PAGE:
“’Grandmother’s Garden’ suggests a long-ago era when home gardens primarily fed families,” writes County Extension Agent Sallie Lee of the Birmingham Historical Society’s c. 1900 vintage garden at Duncan House on the grounds of Sloss Furnaces.
“Home gardens provided fresh veggies and herbs used for cooking and medicine. Most families, regardless of their financial status, had a few ornamental plants: ‘porch plants’ in pots and cherished roses, peonies or hollyhocks that made their home a welcoming place.”
Lee, a home horticulture and environmental specialist with the Alabama Cooperative Extension Service who also serves on the board of the Historical Society, planned and implemented the garden behind the BHS headquarters in the 1905 Duncan House.
“While definitions vary, an heirloom plant is generally considered to be a variety of flowering plant or vegetable that is at least 50 years old, is not commercially grown, and is ‘open-pollinated,’ which means it can be grown from seed into new plants that look exactly like the parent plant,” Lee explains. “Most heirlooms are time-tested, hardy, easy to grow, and often disease-resistant. Native Alabama heirlooms are especially well adapted to our growing conditions.”
Lee cites a number of reasons for growing heirloom plants:
–better taste than commercial hybrids
–require less chemical sprays
–help sustain traditional organic gardening practices
–help feed pollinators such as bees, butterflies, bats and beneficial beetles
Among heirloom varieties being cultivated at Duncan House are Lavender Lassie, Duchesse de Brabant, and Prosperity roses, perennial irises, lilies, and peonies, annual black-eyed Susans, Johnny jump-ups and pinks, and traditional kitchen and medicinal herbs including basils, mints, bee balm, bunet, and comfrey. Black Krim and Red Cabash tomatoes thrive along with okra, watermelons, pole beans, squash, collards and butter beans in the vegetable beds, with Brown Turkey, Celeste, and Lemon figs as fruit providers.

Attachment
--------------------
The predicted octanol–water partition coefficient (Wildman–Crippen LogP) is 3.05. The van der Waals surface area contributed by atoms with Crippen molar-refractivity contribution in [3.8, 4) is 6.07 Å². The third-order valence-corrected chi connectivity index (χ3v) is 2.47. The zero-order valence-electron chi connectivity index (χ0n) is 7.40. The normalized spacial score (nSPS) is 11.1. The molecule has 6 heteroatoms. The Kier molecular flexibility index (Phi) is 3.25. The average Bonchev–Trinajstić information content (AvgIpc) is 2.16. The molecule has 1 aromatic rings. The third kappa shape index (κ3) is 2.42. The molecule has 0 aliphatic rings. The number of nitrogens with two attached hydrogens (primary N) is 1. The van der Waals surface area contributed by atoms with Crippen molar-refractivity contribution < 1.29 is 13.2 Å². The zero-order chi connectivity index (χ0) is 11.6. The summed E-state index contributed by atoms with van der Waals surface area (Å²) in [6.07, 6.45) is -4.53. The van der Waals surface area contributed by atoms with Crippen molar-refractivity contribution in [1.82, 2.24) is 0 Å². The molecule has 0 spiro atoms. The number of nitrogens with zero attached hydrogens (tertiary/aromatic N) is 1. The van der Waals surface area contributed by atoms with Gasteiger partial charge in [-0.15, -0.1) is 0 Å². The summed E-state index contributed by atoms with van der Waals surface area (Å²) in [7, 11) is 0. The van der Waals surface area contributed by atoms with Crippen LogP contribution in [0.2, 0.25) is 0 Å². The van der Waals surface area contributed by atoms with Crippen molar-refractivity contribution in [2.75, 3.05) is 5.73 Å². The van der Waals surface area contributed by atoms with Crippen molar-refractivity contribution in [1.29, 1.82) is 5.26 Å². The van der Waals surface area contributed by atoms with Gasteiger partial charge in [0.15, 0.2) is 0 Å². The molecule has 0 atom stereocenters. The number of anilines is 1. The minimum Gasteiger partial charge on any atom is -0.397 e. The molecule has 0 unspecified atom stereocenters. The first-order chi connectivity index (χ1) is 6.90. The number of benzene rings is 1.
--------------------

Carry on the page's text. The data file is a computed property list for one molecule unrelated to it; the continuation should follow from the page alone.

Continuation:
The annual garden schedule includes attention to the basics: soil testing, fertilizing, pest and weed control, and watering, all relying on traditional methods that would have been employed by turn-of-the-century gardeners. Organic fertilizers used are well-composted horse and chicken manure as well as composted yard and kitchen scraps. Companion planting of vegetables and herbs discourages harmful insects. Generous use of mulch reduces irrigation needs to twice weekly early morning as supplement to natural rainfall.
Sallie Lee offers a “one hand reminder” for planting heirlooms:
Thumb-know your soil. Soil testing kits are available from the Cooperative Extension Service offices at the Birmingham Botanical Gardens.
Index finger-are you “pointing to” an area of sun, shade, or a combination of the two?
Middle finger-water is critical to plant health, and it’s important to understand the individual water requirements of various plants
Ring finger-adequate drainage is as important as adequate water
Pinky finger-considering light, water and drainage conditions guides the gardener in selecting the right plants for the right places
For more information on planting an heirloom garden, including an extensive list of the most common vegetables, ornamental annuals, flowering perennials, shrubs and trees and traditional medicinal herbs grown by gardeners in rural Alabama in the early 20th century contact the County Extension Service at 205-879-6964 or visit their offices on the second floor Birmingham Botanical Gardens and online at www.aces.edu.
Weld thanks the Birmingham Historical Society and the Alabama Cooperative Extension Service for permission to reprint from their full color brochure on the Duncan House garden, available at no charge from BHS and ACES.